Patients may do better in terms of follow-up if they have been prescribed the pill by a private practice or slimming clinic. Ironically, it's also in these clinics, outside the tighter rein of the NHS, that the drug may be misprescribed. Legislation allows slimming clinics to distribute anti- obesity drugs, but some of these clinics aren't overly concerned about restricting supply to the target group. "We can't control Xenical's distribution via our wholesalers," concedes Jenny Milne. "But we'd like to make sure that it's prescribed to the right patient with the right support."
The reality is that Xenical will soon be in the public domain and accessible to anyone who can pay for it and has the determination to track it down. Like Viagra, it's probable that Xenical will find its way on to the black market. Alarm bells are already going off; the Eating Disorders Association is drafting a press release warning that Xenical could pose a danger to anorexics who can't afford to reduce fats and fat-soluble vitamins in their diet.
The fundamental question anyone who is contemplating Xenical should ask themselves is how long they are prepared to take it, and what will happen when they stop. After all, Xenical may train you to curb your desire for doughnuts, but it won't reveal why you desperately want to eat three in one sitting. Indeed, the real danger is that patients will shift their psychological dependency from food to the drug itself. "If people use this drug," says Shelley Bovey, "they will come to see it as a crutch and will be terrified of letting go of it, especially if they have a history of failed diets, which most women do. Xenical will be seen as the magic element."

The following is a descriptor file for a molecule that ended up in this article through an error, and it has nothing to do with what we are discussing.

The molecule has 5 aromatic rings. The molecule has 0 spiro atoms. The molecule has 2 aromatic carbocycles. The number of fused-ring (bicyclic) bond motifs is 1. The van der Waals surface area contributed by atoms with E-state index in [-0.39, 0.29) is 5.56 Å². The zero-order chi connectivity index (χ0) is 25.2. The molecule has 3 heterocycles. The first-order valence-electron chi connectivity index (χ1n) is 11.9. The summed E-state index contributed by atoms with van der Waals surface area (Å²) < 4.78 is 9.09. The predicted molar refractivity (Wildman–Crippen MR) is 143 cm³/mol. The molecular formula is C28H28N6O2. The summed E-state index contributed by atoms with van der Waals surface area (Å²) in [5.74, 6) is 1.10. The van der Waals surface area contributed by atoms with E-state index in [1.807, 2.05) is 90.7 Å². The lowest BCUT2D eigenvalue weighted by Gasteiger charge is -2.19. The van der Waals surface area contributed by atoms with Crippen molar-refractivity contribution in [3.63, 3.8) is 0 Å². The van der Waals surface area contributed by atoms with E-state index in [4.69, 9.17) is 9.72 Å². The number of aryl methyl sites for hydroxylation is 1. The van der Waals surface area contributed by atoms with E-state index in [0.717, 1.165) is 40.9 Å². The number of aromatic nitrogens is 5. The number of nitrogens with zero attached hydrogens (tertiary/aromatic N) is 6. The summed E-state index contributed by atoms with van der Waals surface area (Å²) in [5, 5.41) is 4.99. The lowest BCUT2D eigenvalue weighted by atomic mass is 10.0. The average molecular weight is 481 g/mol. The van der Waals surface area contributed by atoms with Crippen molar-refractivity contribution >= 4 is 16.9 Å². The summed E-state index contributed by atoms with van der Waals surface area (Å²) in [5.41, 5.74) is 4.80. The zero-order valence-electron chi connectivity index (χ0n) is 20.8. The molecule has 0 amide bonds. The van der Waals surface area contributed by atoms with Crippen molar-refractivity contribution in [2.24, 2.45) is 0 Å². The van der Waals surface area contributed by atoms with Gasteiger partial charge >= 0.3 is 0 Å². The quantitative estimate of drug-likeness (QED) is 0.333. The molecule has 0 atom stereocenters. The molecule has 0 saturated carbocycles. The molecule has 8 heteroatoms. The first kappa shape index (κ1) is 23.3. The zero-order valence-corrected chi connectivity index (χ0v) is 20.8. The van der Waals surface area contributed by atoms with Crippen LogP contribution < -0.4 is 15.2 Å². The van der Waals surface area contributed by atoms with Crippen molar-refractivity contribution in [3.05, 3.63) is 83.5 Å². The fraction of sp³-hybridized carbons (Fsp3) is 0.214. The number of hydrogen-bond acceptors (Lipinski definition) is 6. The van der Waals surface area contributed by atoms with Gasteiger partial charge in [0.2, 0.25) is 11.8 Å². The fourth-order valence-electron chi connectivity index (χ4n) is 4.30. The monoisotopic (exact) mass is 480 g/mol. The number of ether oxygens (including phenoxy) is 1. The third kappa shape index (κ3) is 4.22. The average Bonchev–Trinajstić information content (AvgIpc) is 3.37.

The reason why new-generation drugs like Prozac, Viagra and now Xenical are so emotive is because they touch on our deepest neuroses - unhappiness, sexual inadequacy and lack of allure - and make us feel empowered against them.
The catch-22 comes if, or rather when, you have to readjust to life without them. For Prozac users this means, instead of springing, dragging yourself out of bed each morning. For Viagra users it's a return to the frustrations of middle-aged sex. For Xenical-users, it's the dread of returning to your old, fat self, together with all the indignities, social disapprobation and medical scorn you used to suffer. The bitter pill we all need to swallow is that these drugs, once taken, are for life. That is, at least for the life we've grown accustomed to living.Reuse content